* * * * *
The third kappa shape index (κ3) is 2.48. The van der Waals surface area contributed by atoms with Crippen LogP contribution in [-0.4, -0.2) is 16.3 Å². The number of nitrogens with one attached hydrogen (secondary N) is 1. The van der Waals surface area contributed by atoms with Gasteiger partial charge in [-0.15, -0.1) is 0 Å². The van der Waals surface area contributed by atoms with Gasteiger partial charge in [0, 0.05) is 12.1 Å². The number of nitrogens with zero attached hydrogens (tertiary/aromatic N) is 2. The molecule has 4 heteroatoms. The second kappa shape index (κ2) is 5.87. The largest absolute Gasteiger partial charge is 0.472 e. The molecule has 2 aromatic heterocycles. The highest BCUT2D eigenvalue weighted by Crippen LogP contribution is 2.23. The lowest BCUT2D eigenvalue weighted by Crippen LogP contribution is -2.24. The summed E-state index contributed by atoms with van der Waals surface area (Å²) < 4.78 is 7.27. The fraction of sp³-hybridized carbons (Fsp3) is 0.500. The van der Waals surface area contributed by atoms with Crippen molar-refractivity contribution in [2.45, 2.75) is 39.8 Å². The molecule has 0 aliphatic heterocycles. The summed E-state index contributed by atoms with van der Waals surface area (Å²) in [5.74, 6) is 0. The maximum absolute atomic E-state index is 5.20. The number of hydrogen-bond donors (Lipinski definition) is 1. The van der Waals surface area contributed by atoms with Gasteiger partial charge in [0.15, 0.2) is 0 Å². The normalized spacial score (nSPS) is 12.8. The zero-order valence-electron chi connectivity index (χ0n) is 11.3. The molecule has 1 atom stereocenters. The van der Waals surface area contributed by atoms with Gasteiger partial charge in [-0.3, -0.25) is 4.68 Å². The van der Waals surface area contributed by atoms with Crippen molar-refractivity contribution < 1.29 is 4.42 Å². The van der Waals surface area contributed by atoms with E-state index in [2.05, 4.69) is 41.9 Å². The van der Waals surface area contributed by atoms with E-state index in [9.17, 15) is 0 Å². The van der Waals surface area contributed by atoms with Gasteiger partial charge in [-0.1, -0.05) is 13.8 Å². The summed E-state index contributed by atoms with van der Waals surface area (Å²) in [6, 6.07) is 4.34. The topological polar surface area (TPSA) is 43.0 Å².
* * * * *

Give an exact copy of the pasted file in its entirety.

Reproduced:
The third kappa shape index (κ3) is 2.48. The van der Waals surface area contributed by atoms with Crippen LogP contribution in [-0.4, -0.2) is 16.3 Å². The number of nitrogens with one attached hydrogen (secondary N) is 1. The van der Waals surface area contributed by atoms with Gasteiger partial charge in [-0.15, -0.1) is 0 Å². The van der Waals surface area contributed by atoms with Gasteiger partial charge in [0, 0.05) is 12.1 Å². The number of nitrogens with zero attached hydrogens (tertiary/aromatic N) is 2. The molecule has 4 heteroatoms. The second kappa shape index (κ2) is 5.87. The largest absolute Gasteiger partial charge is 0.472 e. The molecule has 2 aromatic heterocycles. The highest BCUT2D eigenvalue weighted by Crippen LogP contribution is 2.23. The lowest BCUT2D eigenvalue weighted by Crippen LogP contribution is -2.24. The summed E-state index contributed by atoms with van der Waals surface area (Å²) < 4.78 is 7.27. The fraction of sp³-hybridized carbons (Fsp3) is 0.500. The van der Waals surface area contributed by atoms with Crippen molar-refractivity contribution in [2.45, 2.75) is 39.8 Å². The molecule has 0 aliphatic heterocycles. The summed E-state index contributed by atoms with van der Waals surface area (Å²) in [5.74, 6) is 0. The maximum absolute atomic E-state index is 5.20. The number of hydrogen-bond donors (Lipinski definition) is 1. The van der Waals surface area contributed by atoms with Gasteiger partial charge in [0.15, 0.2) is 0 Å². The normalized spacial score (nSPS) is 12.8. The zero-order valence-electron chi connectivity index (χ0n) is 11.3. The molecule has 1 atom stereocenters. The van der Waals surface area contributed by atoms with Gasteiger partial charge in [-0.3, -0.25) is 4.68 Å². The van der Waals surface area contributed by atoms with Crippen molar-refractivity contribution < 1.29 is 4.42 Å². The van der Waals surface area contributed by atoms with E-state index in [2.05, 4.69) is 41.9 Å². The van der Waals surface area contributed by atoms with E-state index in [9.17, 15) is 0 Å². The van der Waals surface area contributed by atoms with Gasteiger partial charge in [-0.1, -0.05) is 13.8 Å². The summed E-state index contributed by atoms with van der Waals surface area (Å²) in [6, 6.07) is 4.34. The topological polar surface area (TPSA) is 43.0 Å².